But if one were expecting the same old tropes about hard drinking, loose morals, or road weary rotgut dives on ‘Lovers and Leavers,’ (Hwy 87 Records) Carll’s April 8th release, there will come a reckoning. You see, while the new album contains the same clever poetics and heartfelt sentiment of past endeavors, it is also strikingly somber. Like a cold turkey dose of sobriety dealt upon waking up in the klink Sunday morning, the tracks are a little slower and the laughter a little lower.
It begs the question, “Why?” The easy answer is to attribute it all to maturity. A type of “Local boy done good puts down the bottle and gets real,” angle but after absorbing ‘Lovers and Leavers’ from first to last it was clear there was more to the story than some easy explanation. Doubtlessly, lesser journalists will claim it’s the curbing of passion that comes with age. But the STEAM readership deserves more, so we got in contact with Mr. Carll to discuss it.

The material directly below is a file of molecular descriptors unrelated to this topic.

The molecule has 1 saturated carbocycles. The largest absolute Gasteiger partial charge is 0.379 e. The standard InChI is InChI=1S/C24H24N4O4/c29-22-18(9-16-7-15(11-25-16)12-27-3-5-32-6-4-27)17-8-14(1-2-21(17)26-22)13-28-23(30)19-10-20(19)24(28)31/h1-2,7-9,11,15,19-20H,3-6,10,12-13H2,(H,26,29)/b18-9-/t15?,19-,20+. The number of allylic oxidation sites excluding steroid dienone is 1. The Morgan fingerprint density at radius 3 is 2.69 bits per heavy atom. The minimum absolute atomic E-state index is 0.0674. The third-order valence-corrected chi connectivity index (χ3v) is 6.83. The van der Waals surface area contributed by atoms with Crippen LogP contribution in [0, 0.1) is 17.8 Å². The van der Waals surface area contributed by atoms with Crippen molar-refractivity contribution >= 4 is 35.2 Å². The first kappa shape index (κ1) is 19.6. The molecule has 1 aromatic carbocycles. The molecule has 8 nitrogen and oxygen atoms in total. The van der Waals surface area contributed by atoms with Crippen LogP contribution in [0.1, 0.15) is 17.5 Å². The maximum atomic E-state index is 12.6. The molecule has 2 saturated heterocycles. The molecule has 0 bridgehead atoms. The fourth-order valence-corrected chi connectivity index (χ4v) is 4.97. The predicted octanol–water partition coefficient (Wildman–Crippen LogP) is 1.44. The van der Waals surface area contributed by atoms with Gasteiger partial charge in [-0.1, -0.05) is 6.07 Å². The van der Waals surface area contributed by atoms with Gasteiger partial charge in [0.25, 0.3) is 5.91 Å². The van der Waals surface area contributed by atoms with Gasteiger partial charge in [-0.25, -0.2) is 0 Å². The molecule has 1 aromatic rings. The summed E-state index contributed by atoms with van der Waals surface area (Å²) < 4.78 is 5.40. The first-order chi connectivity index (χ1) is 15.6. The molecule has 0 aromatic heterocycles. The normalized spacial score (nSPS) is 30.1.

Indeed, over the phone from Port Aransas, Texas the musician sounded a bit wore out. Fresh off a five performance week at SXSW, a bit of fatigue should be expected. “Humor is a really effective tool to bring a point across,” he agrees. “Or even just for kicks. But at this stage my life is not particularly humorous. I got a lot of joke songs I could have thrown out there but it didn’t feel like that was where I was at.”
One might have known something was changing with Carll by lag time alone. More than five years expired between ‘KMAG YOYO’ and ‘Lovers and Leavers.’ “This record is really about the things I was going through in my life. You can’t put art on a timeline. And to make the kind of records I made when I was 25 didn’t seem honest or sound like fun at 40. I enjoyed what I did back then but I don’t want to be stuck in the same place. ‘Lovers and Leavers’ was a conscious decision to write about where I was at.”